In those moments of his arrest, blog posts and freestyle phone call to Kanye West, many things became clarified, categorized, labeled and named. It was clarified that as a Black man, you cannot just go where you want to go and live where you want to live based solely on your ideals alone. There are laws in place, and those laws are to be abided by. It was categorized that being Black doesn’t automatically make you welcome in a sub-Saharan African country.

Melanin is not a visa.

It is clearly labeled a crime to be in a country without the proper documents. Yasiin Bey was named a criminal in the eyes of South African law, and it is identified that those laws need to be changed. (But they once thought Mandela was a criminal too.)

In the current state of America, Black American men, women and children are persecuted due to the color of their skin. Flint, Michigan systematically poisoned their water supply, and many rogue cops across the country equate Blacks to animals worthy of eliminating without the threat of persecution. This current situation with Yasiin Bey illustrates that there’s no easy domicile for the African American—not in America, and not in South Africa. Where then can the African American find a home?

Perhaps the answer can be found in Julius Malema, a controversial South African politician and leader of the upstart pan-African Socialist party Economic Freedom Fighters, who penned a letter in response to Bey’s arrest.

“All African countries, and South Africa in particular, carry a historical obligation to be home of all Africans from the diaspora, because it was partly due to their efforts that apartheid was internationally condemned, sanctions imposed and apartheid South Africa isolated until the regime capitulated to a negotiated political settlement.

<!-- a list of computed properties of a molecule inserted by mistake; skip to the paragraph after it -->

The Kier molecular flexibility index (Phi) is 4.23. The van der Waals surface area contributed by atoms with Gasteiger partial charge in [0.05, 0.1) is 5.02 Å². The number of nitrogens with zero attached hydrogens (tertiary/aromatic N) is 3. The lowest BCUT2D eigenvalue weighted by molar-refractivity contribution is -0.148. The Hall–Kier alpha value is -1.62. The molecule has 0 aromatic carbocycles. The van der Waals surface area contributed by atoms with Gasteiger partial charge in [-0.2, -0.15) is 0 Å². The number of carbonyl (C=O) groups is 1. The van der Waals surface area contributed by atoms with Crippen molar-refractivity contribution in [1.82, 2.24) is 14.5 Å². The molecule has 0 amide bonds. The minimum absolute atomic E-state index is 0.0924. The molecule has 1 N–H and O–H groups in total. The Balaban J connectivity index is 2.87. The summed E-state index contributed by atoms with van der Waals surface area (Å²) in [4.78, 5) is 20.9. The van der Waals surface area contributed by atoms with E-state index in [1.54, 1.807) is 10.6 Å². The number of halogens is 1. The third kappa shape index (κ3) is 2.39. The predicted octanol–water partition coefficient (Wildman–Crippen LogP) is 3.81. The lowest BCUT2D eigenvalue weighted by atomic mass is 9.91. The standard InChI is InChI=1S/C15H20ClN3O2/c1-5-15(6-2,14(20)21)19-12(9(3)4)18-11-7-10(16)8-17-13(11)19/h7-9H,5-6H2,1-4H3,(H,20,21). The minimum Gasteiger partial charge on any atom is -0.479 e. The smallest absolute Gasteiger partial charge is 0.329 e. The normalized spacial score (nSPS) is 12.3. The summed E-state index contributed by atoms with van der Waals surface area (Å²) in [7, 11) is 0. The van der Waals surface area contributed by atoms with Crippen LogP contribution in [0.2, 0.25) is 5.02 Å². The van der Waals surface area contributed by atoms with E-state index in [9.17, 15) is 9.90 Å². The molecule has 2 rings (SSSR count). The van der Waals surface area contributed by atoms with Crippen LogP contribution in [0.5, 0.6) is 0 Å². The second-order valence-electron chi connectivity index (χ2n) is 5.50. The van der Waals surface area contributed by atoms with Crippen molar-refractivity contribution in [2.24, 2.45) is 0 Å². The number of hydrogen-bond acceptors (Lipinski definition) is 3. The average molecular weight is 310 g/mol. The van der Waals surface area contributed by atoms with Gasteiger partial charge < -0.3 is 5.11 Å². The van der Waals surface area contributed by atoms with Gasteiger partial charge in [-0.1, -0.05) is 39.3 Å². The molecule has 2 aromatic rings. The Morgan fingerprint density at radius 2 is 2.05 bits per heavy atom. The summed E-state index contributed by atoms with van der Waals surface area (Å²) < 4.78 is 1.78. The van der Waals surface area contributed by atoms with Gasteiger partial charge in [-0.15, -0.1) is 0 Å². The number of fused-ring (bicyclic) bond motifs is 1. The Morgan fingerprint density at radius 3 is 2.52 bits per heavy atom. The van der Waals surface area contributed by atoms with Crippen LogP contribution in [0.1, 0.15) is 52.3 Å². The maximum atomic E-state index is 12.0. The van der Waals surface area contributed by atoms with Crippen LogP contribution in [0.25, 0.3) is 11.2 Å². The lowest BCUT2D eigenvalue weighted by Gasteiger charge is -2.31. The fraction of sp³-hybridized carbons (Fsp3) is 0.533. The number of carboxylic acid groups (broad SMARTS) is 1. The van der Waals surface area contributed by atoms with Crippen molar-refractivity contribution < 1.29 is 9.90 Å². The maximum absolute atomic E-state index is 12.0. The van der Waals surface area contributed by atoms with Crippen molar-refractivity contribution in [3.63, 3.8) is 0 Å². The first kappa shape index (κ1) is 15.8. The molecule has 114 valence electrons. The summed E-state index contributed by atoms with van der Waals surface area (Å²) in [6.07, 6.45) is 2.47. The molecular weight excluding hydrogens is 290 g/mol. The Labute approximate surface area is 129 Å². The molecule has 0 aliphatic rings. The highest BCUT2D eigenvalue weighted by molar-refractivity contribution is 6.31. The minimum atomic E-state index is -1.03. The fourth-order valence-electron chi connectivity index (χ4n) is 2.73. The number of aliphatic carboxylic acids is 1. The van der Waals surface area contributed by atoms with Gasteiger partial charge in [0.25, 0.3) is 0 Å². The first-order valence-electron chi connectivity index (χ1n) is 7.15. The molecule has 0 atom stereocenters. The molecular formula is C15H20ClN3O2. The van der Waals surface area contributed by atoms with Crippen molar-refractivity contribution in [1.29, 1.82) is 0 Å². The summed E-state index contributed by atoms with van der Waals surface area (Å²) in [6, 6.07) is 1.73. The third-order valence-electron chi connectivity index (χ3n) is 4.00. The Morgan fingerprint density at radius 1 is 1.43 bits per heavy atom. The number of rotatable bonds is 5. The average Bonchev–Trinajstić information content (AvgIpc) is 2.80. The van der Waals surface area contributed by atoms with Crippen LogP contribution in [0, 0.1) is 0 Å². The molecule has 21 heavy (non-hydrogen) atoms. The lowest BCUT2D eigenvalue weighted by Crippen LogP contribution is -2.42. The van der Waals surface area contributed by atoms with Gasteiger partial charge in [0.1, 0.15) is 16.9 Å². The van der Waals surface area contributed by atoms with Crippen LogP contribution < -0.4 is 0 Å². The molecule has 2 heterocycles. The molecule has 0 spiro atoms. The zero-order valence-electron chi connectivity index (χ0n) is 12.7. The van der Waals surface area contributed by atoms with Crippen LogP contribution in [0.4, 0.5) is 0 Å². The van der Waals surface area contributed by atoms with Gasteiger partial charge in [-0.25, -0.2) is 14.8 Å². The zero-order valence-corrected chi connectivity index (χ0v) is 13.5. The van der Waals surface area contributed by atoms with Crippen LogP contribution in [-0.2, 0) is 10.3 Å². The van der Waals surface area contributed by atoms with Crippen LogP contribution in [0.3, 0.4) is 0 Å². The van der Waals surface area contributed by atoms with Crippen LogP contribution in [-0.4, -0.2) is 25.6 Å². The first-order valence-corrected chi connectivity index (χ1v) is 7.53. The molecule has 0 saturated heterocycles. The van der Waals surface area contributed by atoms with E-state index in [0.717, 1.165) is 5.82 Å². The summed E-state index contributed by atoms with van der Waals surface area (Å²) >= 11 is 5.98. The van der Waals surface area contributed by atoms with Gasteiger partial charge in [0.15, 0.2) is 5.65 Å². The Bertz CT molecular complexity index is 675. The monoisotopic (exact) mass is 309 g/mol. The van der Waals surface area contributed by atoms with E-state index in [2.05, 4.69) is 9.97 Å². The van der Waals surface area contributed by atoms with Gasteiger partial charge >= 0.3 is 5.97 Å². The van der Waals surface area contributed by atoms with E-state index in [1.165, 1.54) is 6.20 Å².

“It cannot be in the laws and practices of South Africa to criminalize, arrest and even deport Africans from the diaspora who made it their mission to visit and find home in South Africa. Africans in the diaspora, particularly from the U.S. and most parts of Europe are harassed, assaulted, arrested, discriminated, treated as sub-humans and even killed because of the color of their skin. It therefore cannot be correct that when these Africans come back to their origins and roots, they are subjected to the same treatment by a Black government.

“The EFF calls for the immediate repeal of laws and policies that give the State the right to arrest, harass and banish Africans for immigration purposes. Enforcement of immigration laws, particularly for Africans in the diaspora who do not pose any security threat to the country, must be handled in a far much more humane and acceptable way. As a matter of principle, the South African government and all governments in Africa should waive the visa requirements for all Africans in the diaspora who want to come home.

“The EFF will write to the Ministry of Home Affairs to immediately withdraw all charges brought against Mos Def, and propose that the ministry helps him and his family with administrative immigration issues that should be complied with. Banishment, arrests, and deportations of Africans from the diaspora cannot be done in the name of South Africans, because many other Africans wishing to visit the country will be discouraged.

“The EFF upholds and stands by progressive pan-Africanist perspective that seek to defend all Africans in the continent and diaspora because for many centuries, Africans have been on the receiving end of slavery, savage killings, savage drowning in the oceans, colonial dispossession, racism and now imperialist control by Whites.


Suede has spent a decade between the Americas, South Africa and Tanzania creating content for print, TV, radio and digital media. His interests include photography, pop culture, social media and travel. Follow him on Twitter @iamsuede.